Department for Communities and Local Government
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Government funding to help 10,000 older people stay independent
More dedicated support services to help older people live independently.
The government will support 15 new locally dedicated support services across the country to help up to 10,000 older people stay independent for longer, Housing Minister Kris Hopkins announced today.
The new local FirstStop services, supported by £1 million government funding, will give older people a helping hand to stay independent and make choices about where and how they live in later life.
Opening one of the new services in York, Mr Hopkins said FirstStop already had a strong track record after helping 20,000 older people last year.
FirstStop works with partners such as Age UK, local councils and home improvement agencies to provide tailored advice and practical support for older people who may be struggling to cope in their own homes but remain determined to keep living independently.
FirstStop helps older people by offering:
- support with adaptations: giving advice on estimates from local contractors, and helping to ensure people get the best value for money as well as offering advice on how to cope while the work is in progress
- a handypersons scheme which carries out simple but essential works such as small home repairs and jobs around the house at a reasonable cost
- financial advice and help to get the best utility deals and make homes more energy efficient
- help with housework and shopping
- befriending services and organising social meetings between friends
Housing Minister Kris Hopkins said:
It’s natural that older people want to remain independent in their own homes, which they have worked hard for and built so many memories in. This government is determined to enable more people to do just that.
As we get older we not only need to change the way we live, we need to change we the homes we live in. This can be a daunting task, so the free advice and practical support provided by FirstStop is invaluable.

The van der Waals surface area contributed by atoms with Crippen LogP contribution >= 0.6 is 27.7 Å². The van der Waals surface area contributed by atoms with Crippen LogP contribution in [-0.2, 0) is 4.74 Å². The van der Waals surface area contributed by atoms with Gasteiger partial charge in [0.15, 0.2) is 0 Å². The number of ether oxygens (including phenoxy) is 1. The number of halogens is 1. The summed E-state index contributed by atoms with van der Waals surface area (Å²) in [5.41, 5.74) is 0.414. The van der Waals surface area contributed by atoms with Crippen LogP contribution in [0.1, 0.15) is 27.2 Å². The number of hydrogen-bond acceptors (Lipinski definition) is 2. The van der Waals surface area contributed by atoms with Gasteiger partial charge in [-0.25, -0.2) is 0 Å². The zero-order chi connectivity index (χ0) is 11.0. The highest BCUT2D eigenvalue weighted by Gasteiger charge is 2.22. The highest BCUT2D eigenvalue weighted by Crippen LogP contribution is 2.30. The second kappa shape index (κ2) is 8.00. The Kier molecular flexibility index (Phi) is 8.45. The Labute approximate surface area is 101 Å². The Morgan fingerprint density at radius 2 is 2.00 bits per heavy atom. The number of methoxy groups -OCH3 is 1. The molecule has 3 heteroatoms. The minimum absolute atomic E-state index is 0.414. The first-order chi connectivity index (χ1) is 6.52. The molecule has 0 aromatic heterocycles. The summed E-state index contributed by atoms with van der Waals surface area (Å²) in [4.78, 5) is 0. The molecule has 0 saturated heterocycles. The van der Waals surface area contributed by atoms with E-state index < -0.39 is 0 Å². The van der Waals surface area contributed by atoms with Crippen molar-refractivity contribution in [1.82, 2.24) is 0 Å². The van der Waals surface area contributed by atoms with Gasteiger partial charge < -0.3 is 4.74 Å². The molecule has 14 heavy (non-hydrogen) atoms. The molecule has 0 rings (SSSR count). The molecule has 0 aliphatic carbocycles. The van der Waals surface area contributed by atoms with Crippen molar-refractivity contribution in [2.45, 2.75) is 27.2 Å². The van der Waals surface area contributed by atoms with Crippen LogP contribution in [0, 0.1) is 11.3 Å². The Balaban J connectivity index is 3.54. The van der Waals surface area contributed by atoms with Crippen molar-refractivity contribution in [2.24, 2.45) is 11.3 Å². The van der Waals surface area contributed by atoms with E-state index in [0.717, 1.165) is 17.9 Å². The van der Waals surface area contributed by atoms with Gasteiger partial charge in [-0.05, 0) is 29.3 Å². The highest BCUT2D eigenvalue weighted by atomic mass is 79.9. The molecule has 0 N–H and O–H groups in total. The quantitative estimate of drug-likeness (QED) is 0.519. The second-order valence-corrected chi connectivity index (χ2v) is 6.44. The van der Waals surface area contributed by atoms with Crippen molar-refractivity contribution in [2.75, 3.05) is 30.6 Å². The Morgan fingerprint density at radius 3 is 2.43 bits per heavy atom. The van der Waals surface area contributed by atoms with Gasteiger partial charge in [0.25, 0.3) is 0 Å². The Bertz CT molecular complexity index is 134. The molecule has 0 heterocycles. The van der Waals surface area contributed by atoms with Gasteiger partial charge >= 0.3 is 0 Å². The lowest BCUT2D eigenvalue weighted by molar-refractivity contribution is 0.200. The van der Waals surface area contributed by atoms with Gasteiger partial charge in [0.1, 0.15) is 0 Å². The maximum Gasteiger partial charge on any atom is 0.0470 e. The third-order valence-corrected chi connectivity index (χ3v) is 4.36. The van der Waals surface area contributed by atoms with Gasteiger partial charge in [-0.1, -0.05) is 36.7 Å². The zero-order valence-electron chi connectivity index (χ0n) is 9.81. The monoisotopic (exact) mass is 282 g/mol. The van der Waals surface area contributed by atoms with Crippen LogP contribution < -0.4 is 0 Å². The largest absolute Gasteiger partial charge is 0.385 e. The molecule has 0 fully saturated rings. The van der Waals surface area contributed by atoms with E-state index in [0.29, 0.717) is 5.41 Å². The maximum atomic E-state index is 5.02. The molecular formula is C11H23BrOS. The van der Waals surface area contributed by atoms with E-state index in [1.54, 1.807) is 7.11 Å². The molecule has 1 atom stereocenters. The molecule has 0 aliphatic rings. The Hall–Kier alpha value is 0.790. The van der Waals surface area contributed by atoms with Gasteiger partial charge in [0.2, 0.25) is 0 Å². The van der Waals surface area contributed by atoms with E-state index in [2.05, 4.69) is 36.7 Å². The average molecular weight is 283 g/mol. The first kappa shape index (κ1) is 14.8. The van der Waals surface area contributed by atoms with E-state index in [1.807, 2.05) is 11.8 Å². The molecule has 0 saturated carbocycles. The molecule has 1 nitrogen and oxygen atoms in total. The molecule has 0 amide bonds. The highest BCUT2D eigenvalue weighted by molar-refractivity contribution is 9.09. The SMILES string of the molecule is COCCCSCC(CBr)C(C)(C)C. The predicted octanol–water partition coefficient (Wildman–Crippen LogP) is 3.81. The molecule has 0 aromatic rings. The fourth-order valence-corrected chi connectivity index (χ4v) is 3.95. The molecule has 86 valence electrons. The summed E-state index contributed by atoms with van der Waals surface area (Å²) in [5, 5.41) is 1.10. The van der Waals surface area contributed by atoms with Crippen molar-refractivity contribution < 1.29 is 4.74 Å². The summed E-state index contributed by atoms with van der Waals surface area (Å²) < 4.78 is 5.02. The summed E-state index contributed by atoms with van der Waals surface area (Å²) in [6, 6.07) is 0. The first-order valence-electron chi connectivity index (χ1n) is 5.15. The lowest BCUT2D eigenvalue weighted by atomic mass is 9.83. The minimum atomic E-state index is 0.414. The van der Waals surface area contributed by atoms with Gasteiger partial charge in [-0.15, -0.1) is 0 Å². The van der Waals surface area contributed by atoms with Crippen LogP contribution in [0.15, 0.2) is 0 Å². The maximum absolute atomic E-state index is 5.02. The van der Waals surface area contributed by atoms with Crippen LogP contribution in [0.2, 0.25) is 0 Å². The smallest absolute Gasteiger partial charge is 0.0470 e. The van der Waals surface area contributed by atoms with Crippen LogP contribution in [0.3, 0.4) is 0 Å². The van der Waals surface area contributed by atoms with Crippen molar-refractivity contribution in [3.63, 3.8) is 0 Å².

That’s why I’m delighted to be in York to open the new FirstStop service in the city. It will be run with support from the government, and is one of 15 new local services that will help up to 10,000 older people remain independent and continue to live in their own homes.
While in York the minister met with the older members of the community visiting Auden House, an older persons housing scheme in the city centre, to get more information on housing and support for older people and to hear about the local FirstStop service.
The minister heard the story of Mr and Mrs Roberts* who had recently met with FirstStop.
After a recent accident the Roberts’ realised they were facing difficulties living in the home they had owned for so long. Dreading the thought of having to move out they contacted York FirstStop.
After discussing options such as installing grab rails and ramps at the access points, getting the odd jobs around the house taken care of and having warden call installed, they realised that there were many other options that would enable them to stay in their family home and FirstStop would be there to help them put it all in place.
They remarked getting support had taken a huge weight off their minds and would give them the confidence to continue living their lives with the independence they cherished.
Councillor Tracey Simpson-Laing, Deputy Leader of City of York Council with portfolio for Health, Housing and Adult Social Care, said: